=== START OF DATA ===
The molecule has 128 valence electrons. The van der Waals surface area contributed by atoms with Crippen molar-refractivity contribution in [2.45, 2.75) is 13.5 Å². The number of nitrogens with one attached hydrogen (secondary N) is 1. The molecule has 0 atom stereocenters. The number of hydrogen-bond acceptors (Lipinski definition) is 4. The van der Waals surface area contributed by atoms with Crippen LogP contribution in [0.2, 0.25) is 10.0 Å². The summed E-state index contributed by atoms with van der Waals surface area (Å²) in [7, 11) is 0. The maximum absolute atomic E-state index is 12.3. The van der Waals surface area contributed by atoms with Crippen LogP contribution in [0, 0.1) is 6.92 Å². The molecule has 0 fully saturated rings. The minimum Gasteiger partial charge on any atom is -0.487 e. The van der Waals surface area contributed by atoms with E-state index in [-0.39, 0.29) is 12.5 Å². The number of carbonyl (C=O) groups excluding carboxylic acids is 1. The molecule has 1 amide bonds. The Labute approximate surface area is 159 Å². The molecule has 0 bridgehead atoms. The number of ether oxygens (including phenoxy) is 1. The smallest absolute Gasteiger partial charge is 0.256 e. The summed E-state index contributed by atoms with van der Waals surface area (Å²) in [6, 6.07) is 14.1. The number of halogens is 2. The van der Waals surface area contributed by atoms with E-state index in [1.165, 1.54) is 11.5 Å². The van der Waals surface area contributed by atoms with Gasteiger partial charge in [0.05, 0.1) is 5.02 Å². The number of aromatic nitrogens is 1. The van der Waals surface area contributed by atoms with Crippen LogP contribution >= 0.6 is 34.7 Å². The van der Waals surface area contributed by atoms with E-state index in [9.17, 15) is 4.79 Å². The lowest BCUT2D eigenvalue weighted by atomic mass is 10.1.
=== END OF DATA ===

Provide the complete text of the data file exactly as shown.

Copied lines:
The molecule has 128 valence electrons. The van der Waals surface area contributed by atoms with Crippen molar-refractivity contribution in [2.45, 2.75) is 13.5 Å². The number of nitrogens with one attached hydrogen (secondary N) is 1. The molecule has 0 atom stereocenters. The number of hydrogen-bond acceptors (Lipinski definition) is 4. The van der Waals surface area contributed by atoms with Crippen LogP contribution in [0.2, 0.25) is 10.0 Å². The summed E-state index contributed by atoms with van der Waals surface area (Å²) in [7, 11) is 0. The maximum absolute atomic E-state index is 12.3. The van der Waals surface area contributed by atoms with Crippen LogP contribution in [0, 0.1) is 6.92 Å². The molecule has 0 fully saturated rings. The minimum Gasteiger partial charge on any atom is -0.487 e. The van der Waals surface area contributed by atoms with E-state index in [-0.39, 0.29) is 12.5 Å². The number of carbonyl (C=O) groups excluding carboxylic acids is 1. The molecule has 1 amide bonds. The Labute approximate surface area is 159 Å². The molecule has 0 bridgehead atoms. The number of ether oxygens (including phenoxy) is 1. The smallest absolute Gasteiger partial charge is 0.256 e. The summed E-state index contributed by atoms with van der Waals surface area (Å²) in [6, 6.07) is 14.1. The number of halogens is 2. The van der Waals surface area contributed by atoms with E-state index in [1.165, 1.54) is 11.5 Å². The van der Waals surface area contributed by atoms with Gasteiger partial charge in [0.05, 0.1) is 5.02 Å². The number of aromatic nitrogens is 1. The van der Waals surface area contributed by atoms with Crippen LogP contribution >= 0.6 is 34.7 Å². The van der Waals surface area contributed by atoms with E-state index in [9.17, 15) is 4.79 Å². The lowest BCUT2D eigenvalue weighted by atomic mass is 10.1.